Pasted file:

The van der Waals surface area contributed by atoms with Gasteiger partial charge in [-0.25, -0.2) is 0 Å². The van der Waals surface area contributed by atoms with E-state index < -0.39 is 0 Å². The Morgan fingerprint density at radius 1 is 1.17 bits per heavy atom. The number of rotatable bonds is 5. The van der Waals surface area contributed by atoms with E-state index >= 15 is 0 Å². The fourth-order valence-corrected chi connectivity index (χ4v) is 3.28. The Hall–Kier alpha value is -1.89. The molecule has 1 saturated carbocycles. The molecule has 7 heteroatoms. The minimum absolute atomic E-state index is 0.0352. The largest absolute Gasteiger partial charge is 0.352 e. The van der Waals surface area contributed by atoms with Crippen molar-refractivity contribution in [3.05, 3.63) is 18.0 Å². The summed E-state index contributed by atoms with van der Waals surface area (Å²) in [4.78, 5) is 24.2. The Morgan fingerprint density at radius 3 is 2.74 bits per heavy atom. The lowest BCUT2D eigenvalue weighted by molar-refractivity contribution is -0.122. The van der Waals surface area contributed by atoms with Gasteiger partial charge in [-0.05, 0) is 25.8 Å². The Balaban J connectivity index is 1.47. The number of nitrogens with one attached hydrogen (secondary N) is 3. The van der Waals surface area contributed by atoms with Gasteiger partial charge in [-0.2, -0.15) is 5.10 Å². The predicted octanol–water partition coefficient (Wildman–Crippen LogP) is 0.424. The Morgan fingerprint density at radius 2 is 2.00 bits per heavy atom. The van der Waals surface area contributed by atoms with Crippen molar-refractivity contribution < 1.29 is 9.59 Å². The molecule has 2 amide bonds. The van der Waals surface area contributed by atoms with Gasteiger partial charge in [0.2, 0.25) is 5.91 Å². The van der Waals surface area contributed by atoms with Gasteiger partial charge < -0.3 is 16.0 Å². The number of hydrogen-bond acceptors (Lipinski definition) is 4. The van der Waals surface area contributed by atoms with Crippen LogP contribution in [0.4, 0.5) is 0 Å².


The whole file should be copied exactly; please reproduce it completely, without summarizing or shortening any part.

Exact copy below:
The van der Waals surface area contributed by atoms with Gasteiger partial charge in [-0.25, -0.2) is 0 Å². The van der Waals surface area contributed by atoms with E-state index < -0.39 is 0 Å². The Morgan fingerprint density at radius 1 is 1.17 bits per heavy atom. The number of rotatable bonds is 5. The van der Waals surface area contributed by atoms with E-state index >= 15 is 0 Å². The fourth-order valence-corrected chi connectivity index (χ4v) is 3.28. The Hall–Kier alpha value is -1.89. The molecule has 1 saturated carbocycles. The molecule has 7 heteroatoms. The minimum absolute atomic E-state index is 0.0352. The largest absolute Gasteiger partial charge is 0.352 e. The van der Waals surface area contributed by atoms with Crippen molar-refractivity contribution in [3.05, 3.63) is 18.0 Å². The summed E-state index contributed by atoms with van der Waals surface area (Å²) in [4.78, 5) is 24.2. The Morgan fingerprint density at radius 3 is 2.74 bits per heavy atom. The lowest BCUT2D eigenvalue weighted by molar-refractivity contribution is -0.122. The van der Waals surface area contributed by atoms with Gasteiger partial charge in [-0.05, 0) is 25.8 Å². The Balaban J connectivity index is 1.47. The number of nitrogens with one attached hydrogen (secondary N) is 3. The van der Waals surface area contributed by atoms with Gasteiger partial charge in [-0.2, -0.15) is 5.10 Å². The predicted octanol–water partition coefficient (Wildman–Crippen LogP) is 0.424. The Morgan fingerprint density at radius 2 is 2.00 bits per heavy atom. The van der Waals surface area contributed by atoms with Crippen molar-refractivity contribution < 1.29 is 9.59 Å². The molecule has 2 amide bonds. The van der Waals surface area contributed by atoms with Gasteiger partial charge in [0.2, 0.25) is 5.91 Å². The van der Waals surface area contributed by atoms with Gasteiger partial charge < -0.3 is 16.0 Å². The number of hydrogen-bond acceptors (Lipinski definition) is 4. The van der Waals surface area contributed by atoms with Crippen LogP contribution in [0.4, 0.5) is 0 Å².